When its cliff ledges are thronged with birds, the air loud with calls and reeking of guano, a big guillemot colony can tickle many senses. Scotland has the bulk of Britain’s breeding guillemots.
What to look for
Ashore, guillemots stand upright on ledges or on flat-topped inshore stacks. Summer plumage is dark brown above and on the head, white on the belly. At sea, guillemots often fish in groups.
No other bird in the world breeds in such close proximity to its neighbours as the guillemot. Some literally press shoulder-to-shoulder as each warms its single egg. Chicks jump from ledges, before they can fly, to go to sea and feed with an adult (usually their father). Guillemonts, like razorbills, can dive very deep. One was videoed recently 89m (292ft) down at the base of a North Sea oil rig.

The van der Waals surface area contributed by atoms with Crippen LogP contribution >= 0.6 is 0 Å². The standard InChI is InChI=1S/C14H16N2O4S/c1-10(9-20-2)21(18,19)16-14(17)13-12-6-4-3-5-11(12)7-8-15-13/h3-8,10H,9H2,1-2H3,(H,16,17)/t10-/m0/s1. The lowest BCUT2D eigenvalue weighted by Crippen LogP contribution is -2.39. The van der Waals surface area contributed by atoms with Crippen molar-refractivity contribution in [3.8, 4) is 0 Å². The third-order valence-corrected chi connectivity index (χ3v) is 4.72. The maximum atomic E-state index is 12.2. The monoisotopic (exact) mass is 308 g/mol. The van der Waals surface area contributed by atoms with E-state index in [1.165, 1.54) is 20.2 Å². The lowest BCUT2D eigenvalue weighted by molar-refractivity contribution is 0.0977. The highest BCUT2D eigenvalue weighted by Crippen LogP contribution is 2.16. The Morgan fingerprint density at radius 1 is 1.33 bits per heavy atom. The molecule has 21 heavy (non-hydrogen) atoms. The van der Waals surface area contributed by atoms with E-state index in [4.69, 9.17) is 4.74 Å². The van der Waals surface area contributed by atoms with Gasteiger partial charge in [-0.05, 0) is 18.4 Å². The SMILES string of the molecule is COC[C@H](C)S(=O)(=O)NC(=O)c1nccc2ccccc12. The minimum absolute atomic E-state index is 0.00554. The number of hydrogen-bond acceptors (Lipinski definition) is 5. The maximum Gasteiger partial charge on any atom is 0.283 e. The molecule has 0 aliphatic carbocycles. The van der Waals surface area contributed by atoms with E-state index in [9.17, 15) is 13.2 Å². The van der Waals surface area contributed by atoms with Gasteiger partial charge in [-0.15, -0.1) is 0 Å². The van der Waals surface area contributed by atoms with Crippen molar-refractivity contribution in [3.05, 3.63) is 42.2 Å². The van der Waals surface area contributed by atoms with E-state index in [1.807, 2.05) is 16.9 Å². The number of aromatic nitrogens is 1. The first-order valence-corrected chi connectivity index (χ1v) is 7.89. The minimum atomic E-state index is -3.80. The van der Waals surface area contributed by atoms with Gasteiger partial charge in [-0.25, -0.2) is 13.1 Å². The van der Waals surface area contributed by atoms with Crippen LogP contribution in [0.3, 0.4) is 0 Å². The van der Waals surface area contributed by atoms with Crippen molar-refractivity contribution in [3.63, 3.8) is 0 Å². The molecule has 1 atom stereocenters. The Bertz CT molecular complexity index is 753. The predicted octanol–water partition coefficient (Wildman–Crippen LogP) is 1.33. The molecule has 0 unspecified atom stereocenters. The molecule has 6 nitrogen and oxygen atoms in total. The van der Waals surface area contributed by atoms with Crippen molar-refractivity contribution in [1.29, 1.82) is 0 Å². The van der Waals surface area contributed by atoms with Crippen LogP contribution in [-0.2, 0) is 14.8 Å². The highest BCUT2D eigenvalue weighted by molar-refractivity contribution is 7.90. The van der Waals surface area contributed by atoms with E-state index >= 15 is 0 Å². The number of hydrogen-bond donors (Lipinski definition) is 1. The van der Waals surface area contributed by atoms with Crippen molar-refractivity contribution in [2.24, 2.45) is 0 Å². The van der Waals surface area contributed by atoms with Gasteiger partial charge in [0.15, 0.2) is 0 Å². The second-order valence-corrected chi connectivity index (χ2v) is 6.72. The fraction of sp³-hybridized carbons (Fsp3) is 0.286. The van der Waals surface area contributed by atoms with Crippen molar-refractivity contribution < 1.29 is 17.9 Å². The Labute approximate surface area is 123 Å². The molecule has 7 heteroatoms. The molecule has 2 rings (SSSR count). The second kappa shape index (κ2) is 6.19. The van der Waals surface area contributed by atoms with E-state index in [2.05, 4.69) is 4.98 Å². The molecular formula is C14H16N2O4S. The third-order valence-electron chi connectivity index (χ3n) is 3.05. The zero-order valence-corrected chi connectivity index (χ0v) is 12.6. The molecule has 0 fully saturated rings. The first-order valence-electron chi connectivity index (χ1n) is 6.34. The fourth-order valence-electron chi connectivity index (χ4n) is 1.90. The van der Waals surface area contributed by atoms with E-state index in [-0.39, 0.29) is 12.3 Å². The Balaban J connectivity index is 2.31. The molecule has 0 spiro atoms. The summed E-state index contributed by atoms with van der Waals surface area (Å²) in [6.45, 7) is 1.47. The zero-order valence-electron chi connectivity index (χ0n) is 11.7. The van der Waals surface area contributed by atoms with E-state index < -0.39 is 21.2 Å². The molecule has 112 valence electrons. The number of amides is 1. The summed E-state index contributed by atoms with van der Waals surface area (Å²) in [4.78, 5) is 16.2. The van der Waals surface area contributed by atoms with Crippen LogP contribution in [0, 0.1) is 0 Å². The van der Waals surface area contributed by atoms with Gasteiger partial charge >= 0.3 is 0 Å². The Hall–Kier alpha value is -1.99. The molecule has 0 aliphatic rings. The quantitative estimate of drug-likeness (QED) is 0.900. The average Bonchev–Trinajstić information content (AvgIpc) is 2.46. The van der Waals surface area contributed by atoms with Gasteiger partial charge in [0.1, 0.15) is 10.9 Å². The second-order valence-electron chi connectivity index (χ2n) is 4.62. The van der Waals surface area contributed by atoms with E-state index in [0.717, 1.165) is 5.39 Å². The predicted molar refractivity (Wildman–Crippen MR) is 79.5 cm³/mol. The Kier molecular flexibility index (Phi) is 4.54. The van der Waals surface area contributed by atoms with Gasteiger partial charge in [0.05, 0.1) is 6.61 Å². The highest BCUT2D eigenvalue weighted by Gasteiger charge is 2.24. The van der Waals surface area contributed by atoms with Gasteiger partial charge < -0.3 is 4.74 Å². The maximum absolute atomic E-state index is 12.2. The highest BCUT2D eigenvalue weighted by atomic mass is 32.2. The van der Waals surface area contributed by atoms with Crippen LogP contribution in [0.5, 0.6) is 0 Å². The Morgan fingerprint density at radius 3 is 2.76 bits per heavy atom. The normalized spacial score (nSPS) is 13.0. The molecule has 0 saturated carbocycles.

When and where to see
Guillemots come ashore in strength at colonies between April and late June. Chicks leave from mid June. Some adults may return to spend time ashore for parts of winter days. Colonies are widely scattered around many Scottish coasts, from the far south to the far north.
For more information see the RSPB's guillemot page.